Justice for the Dead. Central to preserving the memory of the Holocaust, the late legendary Nazi hunter Simon Wiesenthal pursued hundreds of war criminals after World War II and created a repository of concentration-camp testimonials and dossiers on Nazis at his Jewish Documentation Center in Vienna.

Also encouraging, was the fact that Shay, the researcher for the show, spent a total of well over an hour on the phone with me the day before to collect as many details and anecdotes as he could on the most interesting and exciting cases of the Nazi criminals whom I had helped to bring to justice.

He also provided the “icing on the cake”, when he assured me that my slot on the program would be nine minutes long, a very respectable length. In other words, it would be well worth my while to get up at 5 a.m. in order to arrive in Tel-Aviv on time.

Unfortunately, that was nowhere near the case. Nine minutes? Not even close. What happened was that I was supposed to follow an interview with former Israeli Supreme Court President, Aharon Barak, who at age eight was smuggled out of the Kovno Ghetto in Lithuania in a sack of potatoes.

As far as I could ascertain, the interview was supposed to last about 8-9 minutes, but ultimately was on the air for 15 minutes. This left only three minutes for my segment, which was unceremoniously ended by the 8:00 a.m. news, without my being able to relate almost any information of any value or interest.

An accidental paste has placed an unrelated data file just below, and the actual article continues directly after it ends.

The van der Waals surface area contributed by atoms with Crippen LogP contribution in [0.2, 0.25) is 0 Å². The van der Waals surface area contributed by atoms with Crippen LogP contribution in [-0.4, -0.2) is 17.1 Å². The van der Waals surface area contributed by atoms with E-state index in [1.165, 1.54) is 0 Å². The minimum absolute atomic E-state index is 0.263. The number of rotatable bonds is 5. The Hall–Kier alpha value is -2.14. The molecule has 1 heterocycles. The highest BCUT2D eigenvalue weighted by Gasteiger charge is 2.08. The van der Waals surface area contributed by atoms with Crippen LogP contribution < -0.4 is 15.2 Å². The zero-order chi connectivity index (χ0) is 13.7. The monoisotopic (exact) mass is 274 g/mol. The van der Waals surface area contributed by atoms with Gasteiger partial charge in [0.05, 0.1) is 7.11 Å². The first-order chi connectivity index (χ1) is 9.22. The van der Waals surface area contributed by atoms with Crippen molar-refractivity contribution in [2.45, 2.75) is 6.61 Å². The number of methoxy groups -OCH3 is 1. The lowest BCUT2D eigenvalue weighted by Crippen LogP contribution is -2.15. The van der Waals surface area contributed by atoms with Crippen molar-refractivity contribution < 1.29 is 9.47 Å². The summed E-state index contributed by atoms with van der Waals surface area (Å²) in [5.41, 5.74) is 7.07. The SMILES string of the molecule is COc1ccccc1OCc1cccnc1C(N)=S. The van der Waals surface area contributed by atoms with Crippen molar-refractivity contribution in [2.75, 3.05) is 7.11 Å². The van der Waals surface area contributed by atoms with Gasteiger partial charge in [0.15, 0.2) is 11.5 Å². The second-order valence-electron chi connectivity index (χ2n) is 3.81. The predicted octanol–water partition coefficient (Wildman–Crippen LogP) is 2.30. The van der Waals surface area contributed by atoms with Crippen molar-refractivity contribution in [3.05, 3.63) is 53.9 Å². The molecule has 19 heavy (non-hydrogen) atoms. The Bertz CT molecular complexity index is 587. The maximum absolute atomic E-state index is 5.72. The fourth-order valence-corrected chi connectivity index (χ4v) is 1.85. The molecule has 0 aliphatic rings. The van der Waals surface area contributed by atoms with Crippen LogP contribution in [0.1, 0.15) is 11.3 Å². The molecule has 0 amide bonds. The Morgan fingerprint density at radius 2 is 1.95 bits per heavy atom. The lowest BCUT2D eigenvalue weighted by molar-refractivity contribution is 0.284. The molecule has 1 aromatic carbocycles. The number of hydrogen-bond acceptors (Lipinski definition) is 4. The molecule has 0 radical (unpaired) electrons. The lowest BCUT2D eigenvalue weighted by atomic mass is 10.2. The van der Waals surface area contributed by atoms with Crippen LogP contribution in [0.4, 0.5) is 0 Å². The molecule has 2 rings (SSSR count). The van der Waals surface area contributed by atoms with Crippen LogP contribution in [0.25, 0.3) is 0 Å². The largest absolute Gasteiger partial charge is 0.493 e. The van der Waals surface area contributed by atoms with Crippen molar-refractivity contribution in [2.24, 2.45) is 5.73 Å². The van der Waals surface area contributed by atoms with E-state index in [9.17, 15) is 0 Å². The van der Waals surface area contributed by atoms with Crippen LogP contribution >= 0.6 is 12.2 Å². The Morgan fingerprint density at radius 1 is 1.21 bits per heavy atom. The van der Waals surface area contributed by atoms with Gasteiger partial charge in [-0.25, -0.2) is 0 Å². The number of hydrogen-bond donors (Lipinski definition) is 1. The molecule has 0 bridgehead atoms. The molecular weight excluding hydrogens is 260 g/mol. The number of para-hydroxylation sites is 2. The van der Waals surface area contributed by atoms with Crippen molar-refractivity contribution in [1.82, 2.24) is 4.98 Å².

Of course what should have happened, was that the interview should have continued after the news for at least 5-6 minutes, during which the audience could have received some valuable information. Judging from the stories of the guests who followed me on the program, which I heard discussed in the studio waiting room, none seemed to be of any unique or special significance.

Needless to say, at first I was personally very upset, but by a few hours later, it was obvious that to me that the problem had nothing to do with me, but rather was a far deeper problem, the lack of interest and concern in Israeli commercial television regarding the efforts to bring Nazis to justice. Or as I have often explained to foreign journalists, who were very surprised by the lack of interest in the subject by their Israeli TV colleagues:

 “In Israel, unless you’ve caught Mengele, you haven’t done anything.”

And in the same vein, I will never forget a comment by one of Israel’s top political TV journalists today, Amit Segal, when he was approached at the Demjanjuk trial in Munich in 2009 by two journalists from the French equivalent of 60 Minutes.

No Let-Up. “The passage of time in no way diminishes the guilt of the killers,” says Efraim Zuroff, the writer and his Center’s top Nazi-hunter.

They had interviewed me in Jerusalem, accompanied me to the trial’s first session in Germany and asked Amit, “Why isn’t Zuroff famous in Israel?” He began to explain to them that the Holocaust is a very difficult subject, and so on, to which I replied:

 “Amit, I would have loved to bring Himmler to justice, but he committed suicide before I was born,” to which he replied quite pithily:

 “Ze lo tayrutz,” (That’s no excuse.)

About the writer:

Dr. Efraim Zuroff is director of the Simon Wiesenthal Center – Israel office and Eastern European Affairs, and coordinator of the center’s Nazi war crimes research worldwide.

While the mission of Lay of the Land (LotL) is to provide a wide and diverse perspective of affairs in Israel, the Middle East and the Jewish world, the opinions, beliefs and viewpoints expressed by its various writers are not necessarily ones of the owners and management of LOTL but of the writers themselves.  LotL endeavours to the best of its ability to credit the use of all known photographs to the photographer and/or owner of such photographs (0&EO).